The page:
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How to tell which domain users are using EFS?

By CharlieSpencer ·
We're moving our Active Directory domain object from our division's forest to the corporate forest. The Active Directory Migration Tool is emphatic: files encrypted with EFS must be decrypted before moving the owner's user account to the new domain. Otherwise the user account in the new domain / forest will be unable to open files encrypted by the old user account.

Does anyone know a way to determine which domain users are using EFS, either to encrypt locally stored files or files on a network resource?

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Disable it for the domain and listen for the screams?

by robo_dev In reply to How to tell which domain ...

http://support.microsoft.com/kb/222022
http://www.petri.co.il/disable_efs_in_windows_xp_2003.htm

I know that it's possible to disable EFS for the domain via group policy (see above). But I am not sure what that does to any EFS encrypted files or folders.

I would guess that if you tried to push the policy, it would disable EFS and therefore unencrypt the EFS data. On the other hand, this would be a HUGE security vulnerability for any EFS encrypted data, if you can just hit it with policy and it opens up.

Since EFS is enabled by default, perhaps you could find who is doing it by searching for the EFS certificate on the local PC or finding this in the local PC registry? I am pretty sure the PC has no EFS certificate if the user is not using EFS.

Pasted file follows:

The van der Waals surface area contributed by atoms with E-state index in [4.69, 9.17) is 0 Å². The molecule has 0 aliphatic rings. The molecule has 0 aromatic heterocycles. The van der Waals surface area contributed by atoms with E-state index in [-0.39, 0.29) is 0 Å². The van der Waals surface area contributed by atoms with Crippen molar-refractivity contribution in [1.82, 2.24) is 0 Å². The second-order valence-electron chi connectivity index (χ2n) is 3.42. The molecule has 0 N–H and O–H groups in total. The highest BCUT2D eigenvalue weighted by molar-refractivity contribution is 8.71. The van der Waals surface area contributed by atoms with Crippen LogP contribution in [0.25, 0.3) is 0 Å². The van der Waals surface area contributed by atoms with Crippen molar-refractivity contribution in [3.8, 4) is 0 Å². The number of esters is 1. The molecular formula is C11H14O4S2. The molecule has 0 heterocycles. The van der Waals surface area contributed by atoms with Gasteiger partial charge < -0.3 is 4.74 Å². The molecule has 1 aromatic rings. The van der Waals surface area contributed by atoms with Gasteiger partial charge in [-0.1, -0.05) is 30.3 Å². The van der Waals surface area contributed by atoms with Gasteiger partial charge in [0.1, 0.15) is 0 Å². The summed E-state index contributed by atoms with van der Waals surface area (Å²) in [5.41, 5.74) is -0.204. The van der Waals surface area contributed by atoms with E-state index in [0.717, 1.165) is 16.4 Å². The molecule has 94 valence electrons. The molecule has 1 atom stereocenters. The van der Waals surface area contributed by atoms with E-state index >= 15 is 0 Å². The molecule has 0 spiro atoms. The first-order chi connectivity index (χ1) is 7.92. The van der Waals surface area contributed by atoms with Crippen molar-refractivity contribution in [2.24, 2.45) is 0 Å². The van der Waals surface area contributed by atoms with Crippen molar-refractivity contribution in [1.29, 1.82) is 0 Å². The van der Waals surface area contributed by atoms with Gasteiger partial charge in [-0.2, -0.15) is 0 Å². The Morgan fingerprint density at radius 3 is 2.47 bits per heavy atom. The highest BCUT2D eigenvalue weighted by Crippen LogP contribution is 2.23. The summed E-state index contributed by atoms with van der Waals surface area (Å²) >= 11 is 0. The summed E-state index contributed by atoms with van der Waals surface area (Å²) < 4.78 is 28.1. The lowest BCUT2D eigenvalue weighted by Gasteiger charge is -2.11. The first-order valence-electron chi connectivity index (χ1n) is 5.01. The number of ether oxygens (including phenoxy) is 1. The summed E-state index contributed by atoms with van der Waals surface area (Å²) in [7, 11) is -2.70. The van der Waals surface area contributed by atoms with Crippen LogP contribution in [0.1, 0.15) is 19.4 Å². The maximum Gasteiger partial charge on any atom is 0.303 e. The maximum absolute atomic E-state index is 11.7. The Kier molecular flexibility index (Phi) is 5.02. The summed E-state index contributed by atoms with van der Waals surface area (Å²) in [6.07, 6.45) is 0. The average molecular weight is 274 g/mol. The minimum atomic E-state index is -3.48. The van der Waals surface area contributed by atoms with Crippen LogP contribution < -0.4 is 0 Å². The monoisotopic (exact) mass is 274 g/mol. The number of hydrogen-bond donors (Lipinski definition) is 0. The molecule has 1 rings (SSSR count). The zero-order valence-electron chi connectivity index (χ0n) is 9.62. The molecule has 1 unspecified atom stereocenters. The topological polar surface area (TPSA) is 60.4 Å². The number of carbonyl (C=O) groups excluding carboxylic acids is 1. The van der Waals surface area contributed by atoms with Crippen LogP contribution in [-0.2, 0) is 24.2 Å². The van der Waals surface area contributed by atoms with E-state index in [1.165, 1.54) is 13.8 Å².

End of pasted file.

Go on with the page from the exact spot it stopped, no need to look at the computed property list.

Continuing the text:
the manual way to do this is to run certmgr.msc and look for personal certs,
http://windows.microsoft.com/en-US/windows-vista/Back-up-Encrypting-File-System-EFS-certificate

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Reponse To Answer

by CharlieSpencer In reply to Disable it for the domain ...

Yeah, we're toying with that method. I favor preceding it with an 'Are you using encryption?' e-mail. Others think that will just bring EFS to the attention of the majority who aren't aware of or using it, and then they'll all want to.

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Reponse To Answer

by CharlieSpencer In reply to Disable it for the domain ...

A quick test with a local policy shows that if you disable EFS, the owner CANNOT open the file. I wouldn't have to listen to the screams for long; you can't hear them from the unemployment line. Fortunately, re-enabling it lets the user back into the file. Again, this test was done on one machine with my toggling the LOCAL policy; I strongly discourage others from trying this on a DOMAIN GROUP policy.

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How about just run a script to collect EFS certificates?

by robo_dev In reply to How to tell which domain ...

No cert = no EFS

If you send an email, I would mention that EFS causes more problems then it solves, and since it has some well-known security vulnerabilities, you want to make sure that people are not relying on it for mission-critical data.

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Reponse To Answer

by CharlieSpencer In reply to How about just run a scri ...

I suggested that, but a co-worker maintained that an EFS certificate exists by default in XP. I've never looked into EFS, but I'll dig some and see if he's wrong.

Thanks.

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